MicroRNAs (miRNAs), a class of endogenous 22-nucleotide noncoding RNAs, can inhibit gene expression by imperfectly pairing with the nucleotide sequences in the 3′-untranslated region of the target genes (1). It has been shown that miRNAs are able to regulate the expression of at least one third of the human genome. Aberrant miRNA expression may result in a wide range of diseases, including cancers, inflammation, developmental disorders (2) and stroke (3).
Mammalian genetic studies have confirmed the pivotal role of miRNAs in the regulation of gene expression (4). Among them, microRNA-124 (miR-124) is a brain-specific miRNA, which is highly conserved and expressed in neurons throughout the brain (5-7).
It was reported that miR-124 functions in not only the neuronal differentiation but also the neurite outgrowth and synaptogenesis (8). miR-124 seems to promote neurite outgrowth in mouse P19 cells by regulating members of the RhoGTPase family (9). In primary cortical neurons, ectopic expression of miR-124 enhances neurite outgrowth. Over-expression of miR-124 in the developing Drosophila sensory neurons suppresses dendritic branching (10). Interestingly, recent studies reveal that miR-124 is able to stimulate neurite outgrowth (9) and miR-124 has a negative regulation of PI3K and AKT. However, the mechanism by which miR-124 regulates axonal growth remains unclear.
Catalpol, an effective component of Rehmannia glutinosa Libosch, promoted neuron axon extension (11-13) and infarcted-brain angiogenesis via increasing VEGF, EPO, BDNF and GAP-43 expression in normal rat and stroke rat brain (13-15). However, it remains unclear how catalpol promote axon extension, here whether catalpol could regulate miR-124 to further promote axonal growth via PI3K/AKT/mTOR pathway in a rat stroke model was investigated. This study may provide a new target for the treatment of cerebral ischemia.
The whole study protocol was approved by the Ethics Committee of Chongqing Medical University and all the procedures were done according to the Chinese Guidelines for the Care and Use of Laboratory Animals. Sprague-Dawley rats (female and male rats, 200–250 g) were purchased from the Experimental Animal Center, Chongqing Medicine University (Chongqing, China, SCXK2012-0006) and housed under controlled environment (22±2 °C, 12 h light/dark cycle, free access to food and water) in the Experimental Animal Center, College of Pharmaceutical Sciences, Southwest University (Chongqing, China). Female and male rats were made a pair, and 24 h neonatal rats were chosen and sacrificed for isolating the primary neurons.
Catalpol (purity >98%) was purchased from Liu Bo Bai Niao Biological Technology Co., Ltd. (Shi Jiazhuang, China). DMEM was purchased from Hyclone (Logan, Utah, USA). Neurobasal, B27, fetal bovine serum (FBS), L-glutamine, and DMEM sugar-free medium were purchased from GIBCO (Gaithersburg, MD, USA). PBS was purchased from Dingguo Biological Company (Beijing, China). Pen-strep, and 0.25% Trypsin was purchased from Genview (Beijing, China). MTT, DMSO and L-polylysine were purchased from Sigma-Aliquot (St Louis, MO, USA). Except that the anti-p-S6 antibody was from Cell Signaling Technology (USA), all the antibodies used in this research were purchased from Wuhan Mitaka Company (Wuhan, China). Trizol was purchased from Ambion. Acetone and trichloromethane were purchased from Chongqing Science and Technology Company (Chongqing, China). Ethanol was from Chongqing Pratt & Whitney Limited Company (Chongqing, China). Isopropyl alcohol was purchased from Chengdu Kelon Chemical Reagent Factory (Chengdu, China). DEPC water was from Sangon Biotech (Shanghai, China). microRNA124 antagomir, microRNA124 agomir and ribo FECT nd Consumablesn/reper transfection kit were purchased from Guangzhou Rui Bo Biotechnology Company (Guangzhou, China). miRNA reverse transcription kit was purchased from Tiangen Biochemical Company (Beijing, China) and TaKaRA. SYBR Green qPCR kit was purchased from Vazyme Biotech (Nanjing, China). Protein antibodies and primers were purchased from Abcam Company, Cell Signaling Technology, Proteintech Company and Sangon Biotech Company, respectively.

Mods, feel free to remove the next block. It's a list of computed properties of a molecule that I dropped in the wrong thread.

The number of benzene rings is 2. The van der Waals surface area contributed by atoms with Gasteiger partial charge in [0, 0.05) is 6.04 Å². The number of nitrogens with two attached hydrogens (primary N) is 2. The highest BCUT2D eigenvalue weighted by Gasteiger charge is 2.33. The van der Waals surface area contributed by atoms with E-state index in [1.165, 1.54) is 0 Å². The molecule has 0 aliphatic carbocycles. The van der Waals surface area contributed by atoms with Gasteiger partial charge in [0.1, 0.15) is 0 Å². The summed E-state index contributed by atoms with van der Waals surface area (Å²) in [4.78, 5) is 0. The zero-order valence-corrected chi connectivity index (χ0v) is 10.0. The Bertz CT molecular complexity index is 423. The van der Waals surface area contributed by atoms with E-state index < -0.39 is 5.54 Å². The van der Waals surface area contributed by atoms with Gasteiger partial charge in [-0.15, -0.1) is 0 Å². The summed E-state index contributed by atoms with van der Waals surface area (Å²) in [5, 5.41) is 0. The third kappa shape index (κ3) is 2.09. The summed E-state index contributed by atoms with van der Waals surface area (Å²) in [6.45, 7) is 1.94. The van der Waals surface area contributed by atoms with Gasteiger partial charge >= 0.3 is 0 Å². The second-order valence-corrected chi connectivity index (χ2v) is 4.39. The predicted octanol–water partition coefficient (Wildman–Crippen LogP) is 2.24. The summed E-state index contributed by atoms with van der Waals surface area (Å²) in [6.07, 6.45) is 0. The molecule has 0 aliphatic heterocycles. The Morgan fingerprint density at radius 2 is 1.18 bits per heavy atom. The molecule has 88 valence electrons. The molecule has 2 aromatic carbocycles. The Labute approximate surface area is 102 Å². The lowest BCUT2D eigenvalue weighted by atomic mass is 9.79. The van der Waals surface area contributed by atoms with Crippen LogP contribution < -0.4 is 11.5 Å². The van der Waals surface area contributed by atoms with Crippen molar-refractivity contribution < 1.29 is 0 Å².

Cell culture and transfection
The primary neurons were cultured as previously described (16) with some modifications. Briefly, the cerebral cortex from rat no more than 7 d after birth was collected and cut into pieces as small as possible. Then, the cortical tissues were incubated with 0.25% trypsin at 37 °C for 10 min for the preparation of single cell suspension. Then, cells were cultured in DMEM medium containing 10% FBS for 8 h, and subsequently the medium was refreshed with FBS-free Neurobasal medium containing 2% B27. Cells which were grown for 7 d were used in following experiments.
The transfection steps were as follows (17,18): cells were seeded into 6-well plates containing 500 µL of medium at a density of 1×107 cells/well. After 24 h, cells were completely adherent and were transfected. In brief, 250 µL of ultrapure water was added to 5 nmol miRNA-124 antagomir/agomir; 50 µL of 1× ribo FECT™ CP buffer was used to dilute 2.5 µL of 20 µM miRNA stock solution, and incubated at room temperature for 5 min. 5 µL of 1× ribo FECT™ CP Reagent, gently mix, followed by incubation at room temperature for 10 min. The ribo FECT™ CP mixture was added to 442.5 µL of cell culture medium (final concentration of miRNA reagent: 100 nM). The cells were cultured at 37 °C, in a CO2 incubator for 6 h, and then cells were collected for following experiment.